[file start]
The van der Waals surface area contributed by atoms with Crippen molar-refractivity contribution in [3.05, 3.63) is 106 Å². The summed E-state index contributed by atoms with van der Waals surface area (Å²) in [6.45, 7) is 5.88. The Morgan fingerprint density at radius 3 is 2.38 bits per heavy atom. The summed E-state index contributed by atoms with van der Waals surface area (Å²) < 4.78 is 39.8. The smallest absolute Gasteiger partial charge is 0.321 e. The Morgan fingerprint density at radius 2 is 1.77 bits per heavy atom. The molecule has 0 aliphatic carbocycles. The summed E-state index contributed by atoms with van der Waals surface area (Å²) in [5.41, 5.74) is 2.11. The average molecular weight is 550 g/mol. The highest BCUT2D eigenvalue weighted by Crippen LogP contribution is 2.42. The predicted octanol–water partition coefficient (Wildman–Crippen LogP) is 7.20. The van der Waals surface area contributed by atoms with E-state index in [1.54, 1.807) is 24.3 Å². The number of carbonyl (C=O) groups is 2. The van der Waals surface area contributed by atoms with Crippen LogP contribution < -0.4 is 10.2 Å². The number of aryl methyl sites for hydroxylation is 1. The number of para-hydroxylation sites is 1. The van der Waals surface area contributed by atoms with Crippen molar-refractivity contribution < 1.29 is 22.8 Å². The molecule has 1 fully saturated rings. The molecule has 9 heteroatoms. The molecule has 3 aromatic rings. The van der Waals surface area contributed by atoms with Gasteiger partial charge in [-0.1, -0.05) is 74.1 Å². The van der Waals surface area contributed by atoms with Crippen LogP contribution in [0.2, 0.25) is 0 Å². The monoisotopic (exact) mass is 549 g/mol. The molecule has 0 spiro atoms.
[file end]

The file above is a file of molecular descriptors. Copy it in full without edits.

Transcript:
The van der Waals surface area contributed by atoms with Crippen molar-refractivity contribution in [3.05, 3.63) is 106 Å². The summed E-state index contributed by atoms with van der Waals surface area (Å²) in [6.45, 7) is 5.88. The Morgan fingerprint density at radius 3 is 2.38 bits per heavy atom. The summed E-state index contributed by atoms with van der Waals surface area (Å²) < 4.78 is 39.8. The smallest absolute Gasteiger partial charge is 0.321 e. The Morgan fingerprint density at radius 2 is 1.77 bits per heavy atom. The molecule has 0 aliphatic carbocycles. The summed E-state index contributed by atoms with van der Waals surface area (Å²) in [5.41, 5.74) is 2.11. The average molecular weight is 550 g/mol. The highest BCUT2D eigenvalue weighted by Crippen LogP contribution is 2.42. The predicted octanol–water partition coefficient (Wildman–Crippen LogP) is 7.20. The van der Waals surface area contributed by atoms with E-state index in [1.54, 1.807) is 24.3 Å². The number of carbonyl (C=O) groups is 2. The van der Waals surface area contributed by atoms with Crippen LogP contribution < -0.4 is 10.2 Å². The number of aryl methyl sites for hydroxylation is 1. The number of para-hydroxylation sites is 1. The van der Waals surface area contributed by atoms with Crippen molar-refractivity contribution < 1.29 is 22.8 Å². The molecule has 1 fully saturated rings. The molecule has 9 heteroatoms. The molecule has 3 aromatic rings. The van der Waals surface area contributed by atoms with Gasteiger partial charge in [-0.1, -0.05) is 74.1 Å². The van der Waals surface area contributed by atoms with Crippen LogP contribution in [0.2, 0.25) is 0 Å². The monoisotopic (exact) mass is 549 g/mol. The molecule has 0 spiro atoms.